Talking amongst yourselves

There's a need for processes to communicate. A wants to talk to B, because they want to share data. This has been done to death in computer science (and modern POSIX compliant implementations feature dozens of ways of performing inter-process communications).

And yet I invented my own. (To say “invented” is a bold overstatement — “adapted” is better).

I created a “scratchpad.” It's a small piece of shared memory where any process can read or write small bits of named data. It's very simple:

#define SP_NAME_SIZE        32
#define SP_VALUE_SIZE       32
#define NPAGES              1

typedef struct
    char    name  [SP_NAME_SIZE];
    char    value [SP_VALUE_SIZE];
} scratchpad_t;

// in shared memory:
scratchpad_t    *scratchpad [NPAGES * 4096 / (SP_NAME_SIZE + SP_VALUE_SIZE)];

The scratchpad is a 4k chunk of memory that holds 64 entries of 32 bytes worth of “name” and 32 bytes worth of “value.” It really couldn't be much simpler.

Why am I still writing? It's not so much the concept of the scratchpad that's interesting, but rather how it's used. Let's look at some of the applications.

Data Acquisition

In one embodiment, I have several data acquisition sensors (temperature, humidity, pressure) connected to a Raspberry Pi. I periodically sample these values, and then write them over the network to a database for storage and graphing. On the very same Pi, though, there's also an I2C 64x128 dot matrix display. I thought, “Wouldn't it be nice to show the temperature, humidity and pressure on the display?”

Then I thought about how the dot matrix display driver was going to get the data from the various sensors. Each sensor is an independent process — the process goes out, does some I2C bus magic to read its associated sensor, and writes the value to the central database.

My initial thought was to create an API so that the dot matrix display could query the drivers for their values. Too complicated.

Then I thought that the drivers could all open a file (say in /tmp so that it doesn't wear down the flash device), and write their data there. Not as complicated, but I still felt it to be a little too heavy handed — this would cause lots of open, write, close operations on the driver's side, and corresponding open, read, close operations on the dot matrix side.

Then I thought about putting it in shared memory. This is the scratchpad concept. It effectively creates named regions in the shared memory, where various processes can “meet up” and exchange data.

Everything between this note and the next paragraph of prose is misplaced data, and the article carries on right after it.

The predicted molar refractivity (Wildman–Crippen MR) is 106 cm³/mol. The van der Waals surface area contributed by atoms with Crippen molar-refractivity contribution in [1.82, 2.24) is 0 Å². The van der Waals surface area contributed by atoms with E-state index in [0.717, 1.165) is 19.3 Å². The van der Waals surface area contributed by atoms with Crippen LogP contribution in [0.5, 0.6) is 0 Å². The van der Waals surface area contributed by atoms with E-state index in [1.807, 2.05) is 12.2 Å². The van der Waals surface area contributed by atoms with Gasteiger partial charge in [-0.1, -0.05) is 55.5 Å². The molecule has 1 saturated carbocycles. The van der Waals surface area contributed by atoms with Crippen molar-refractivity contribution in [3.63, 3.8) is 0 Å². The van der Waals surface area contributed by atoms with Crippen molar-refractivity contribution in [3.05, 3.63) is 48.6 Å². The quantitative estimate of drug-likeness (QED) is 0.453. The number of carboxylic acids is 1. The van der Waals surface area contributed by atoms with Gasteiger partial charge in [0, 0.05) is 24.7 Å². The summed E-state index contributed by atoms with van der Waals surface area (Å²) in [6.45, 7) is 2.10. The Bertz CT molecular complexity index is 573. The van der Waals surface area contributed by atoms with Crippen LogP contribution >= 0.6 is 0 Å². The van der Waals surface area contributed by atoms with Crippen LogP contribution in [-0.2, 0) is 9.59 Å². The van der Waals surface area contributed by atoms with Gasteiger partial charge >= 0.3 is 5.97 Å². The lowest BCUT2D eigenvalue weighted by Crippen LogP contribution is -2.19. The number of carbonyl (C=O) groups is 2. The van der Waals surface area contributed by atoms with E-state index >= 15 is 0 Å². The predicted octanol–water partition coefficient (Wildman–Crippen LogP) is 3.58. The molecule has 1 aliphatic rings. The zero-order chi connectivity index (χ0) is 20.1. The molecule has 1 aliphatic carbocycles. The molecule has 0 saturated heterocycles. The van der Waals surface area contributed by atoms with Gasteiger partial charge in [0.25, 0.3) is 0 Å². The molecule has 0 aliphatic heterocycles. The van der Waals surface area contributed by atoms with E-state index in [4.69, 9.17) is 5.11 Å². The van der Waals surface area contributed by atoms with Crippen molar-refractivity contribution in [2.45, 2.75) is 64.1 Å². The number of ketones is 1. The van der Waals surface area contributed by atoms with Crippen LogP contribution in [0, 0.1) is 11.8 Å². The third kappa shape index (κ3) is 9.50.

So, the I2C driver for the MEAS HTU-21D temperature and humidity module opens up the scratchpad and records two sets of values, a name of “temperature” with a string representation of the floating point value of the temperature in Celcius, (for example, “21.3”), and a name of “humidity” with the relative humidity. Easy-peasy as I like to say.

The key is that both the dot matrix driver and the HTU-21D driver agree on the name and format (which is helped by the scratchpad API being string oriented), and then just exchange information over shared memory.

MP3 Light Organ

The current in-progress MP3 light organ (see my article Real Time Fast Fourier Transforms (August 2015)) uses scratchpads as well, but in a bi-directional manner.

The light organ ultimately consists of modifying a stock MP3 player (say mpg123 for example) to perform the red, green, and blue value generation. Again, there's a binding problem. I don't want to entangle the MP3 player with the details of how to control the deck lighting (hint: in one case, it involves sending UDP packets to a 24-bit digital I/O card, in another case it involves some as-yet-undefined protocol with a Raspberry Pi, depending on which light controller you want to talk to).

So I decoupled it via the scratchpad. When the FFT algorithm inside of the MP3 player has decided what red, green, and blue values it wants to output, it just writes them to the scratchpad. Low overhead, light (pun intended) coupling. Whether or not the lights are even turned on, or are in “follow the music / light organ” mode, the MP3 player just plops three values into shared memory.


But then I thought some more about it. I really want to control the AGC (Automatic Gain Control) on some of the internal parameters to the FFT-based algorithm. I also want to control filter coefficients (so that the RGB light values aren't “jerky”). It sure would be a drag to have to modify the MP3 program to get the values from some command line, or a well known file, or... Why not just get the values from the scratchpad?

This way, a simple command line program (which is already part of the scratch command test suite) could be used to adjust parameters in shared memory, and the MP3 FFT light organ processor could just read them from there.

Again, I must say: “easy peasy.”

Caller ID

One new application just occurred to me — phone call indicator. I can write the phone number and its respective database lookup into a scratchpad area, and have other apps pick it up. For example, the deck LED app can look at the phone number indication and flash the lights to indicate mother, mother-in-law, or spam :-)